Oh, A Day at the Beach! I’ve been in love with this book since I first read it, and as is the case with all books that I love, I gave my copy away as soon as I finished. So I bought another copy and gave that one away too, and then I did it again. There were so many people who needed to read this book, and I could always get another one. And I could, and I did, until they got harder to come by. A Day at the Beach went out of print.
Shelf life applies to books as it does to cartons of milk, but sometimes it shouldn’t. Books arrive in the store and are given a certain amount of time in which they’re entitled to their piece of real estate. If not enough copies sell, the book eventually falls out of print. I understand this. So many books are written, and not all of them can stick around, but that doesn’t mean mistakes aren’t made. I picture a horde of books surging forever forward, pushing the ones in front off a cliff. When there are so many books, and so much pushing, it stands to reason that a bunch of mediocrities could bump off something that is truly great.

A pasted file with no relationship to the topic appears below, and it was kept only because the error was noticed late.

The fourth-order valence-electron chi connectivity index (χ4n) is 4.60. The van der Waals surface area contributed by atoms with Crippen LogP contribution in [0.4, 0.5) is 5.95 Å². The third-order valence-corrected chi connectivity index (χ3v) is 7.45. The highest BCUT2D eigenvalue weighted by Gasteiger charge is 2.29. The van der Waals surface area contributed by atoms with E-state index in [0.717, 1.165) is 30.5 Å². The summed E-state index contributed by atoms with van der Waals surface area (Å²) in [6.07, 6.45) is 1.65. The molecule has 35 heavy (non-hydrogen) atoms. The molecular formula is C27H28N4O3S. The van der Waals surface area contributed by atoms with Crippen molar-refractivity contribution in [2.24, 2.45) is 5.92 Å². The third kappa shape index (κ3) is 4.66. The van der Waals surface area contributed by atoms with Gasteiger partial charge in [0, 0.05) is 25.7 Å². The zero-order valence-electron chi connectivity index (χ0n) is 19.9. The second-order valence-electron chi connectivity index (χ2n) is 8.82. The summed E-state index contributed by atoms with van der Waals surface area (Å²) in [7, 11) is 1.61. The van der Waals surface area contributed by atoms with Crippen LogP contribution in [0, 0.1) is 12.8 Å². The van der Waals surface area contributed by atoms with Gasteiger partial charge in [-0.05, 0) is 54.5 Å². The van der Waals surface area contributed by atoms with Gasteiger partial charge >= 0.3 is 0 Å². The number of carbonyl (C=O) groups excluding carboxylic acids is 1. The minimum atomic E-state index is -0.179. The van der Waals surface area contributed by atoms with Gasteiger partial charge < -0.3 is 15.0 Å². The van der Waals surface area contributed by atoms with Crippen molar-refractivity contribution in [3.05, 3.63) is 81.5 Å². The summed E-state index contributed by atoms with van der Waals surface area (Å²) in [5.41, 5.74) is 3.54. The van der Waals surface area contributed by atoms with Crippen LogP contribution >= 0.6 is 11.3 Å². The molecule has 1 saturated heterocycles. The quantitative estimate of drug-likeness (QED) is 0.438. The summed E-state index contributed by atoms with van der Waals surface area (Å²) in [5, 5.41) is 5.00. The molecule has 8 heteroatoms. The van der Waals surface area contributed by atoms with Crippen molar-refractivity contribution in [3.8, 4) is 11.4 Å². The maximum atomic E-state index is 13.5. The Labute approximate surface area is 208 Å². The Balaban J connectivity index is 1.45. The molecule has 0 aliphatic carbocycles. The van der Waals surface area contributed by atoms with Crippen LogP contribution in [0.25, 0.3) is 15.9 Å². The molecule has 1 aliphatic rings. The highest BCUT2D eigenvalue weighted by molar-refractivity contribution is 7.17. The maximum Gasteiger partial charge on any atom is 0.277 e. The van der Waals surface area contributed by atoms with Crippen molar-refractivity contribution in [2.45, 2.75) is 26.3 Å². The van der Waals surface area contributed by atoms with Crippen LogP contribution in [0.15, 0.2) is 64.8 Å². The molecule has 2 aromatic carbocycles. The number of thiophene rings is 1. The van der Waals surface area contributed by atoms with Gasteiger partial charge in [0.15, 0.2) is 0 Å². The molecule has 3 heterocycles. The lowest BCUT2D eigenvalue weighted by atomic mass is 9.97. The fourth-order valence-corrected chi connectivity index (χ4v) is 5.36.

Books of essays are an especially tough sell, but then books of essays are rarely brilliant. They may contain hints of brilliance, two or three or four essays might be very good or even terrific, but the rest is often padding: op-ed pieces and well-written letters and book reviews. The final product does not sing. So how is it that a book like Geoffrey Wolff’s, one that offers up a life fully lived and writing sharp enough to cut your fingers on, with an eye for absurdity and a refusal to let one’s self off the hook for anything–how does a book like that get pushed off while lesser books clog the shelves?
Who knows? Let’s just call this a wrong that has been righted. A Day at the Beach is back, and, in the parlance of Broadway, better than ever. While the original collection was perfect, everybody likes a little something extra, and to that end Geoffrey added the heart-stopping essay “Heavy Lifting.” If you were lucky enough to read this book this first time around, you now have a compelling reason to read it again. Here we are reminded that daring lives, brilliant writing, and expansive thinking can sometimes come together. Cherish it.
– Ann Patchett
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Availability: Usually Ships in 1-5 days
Published: Simon & Schuster, 11/2013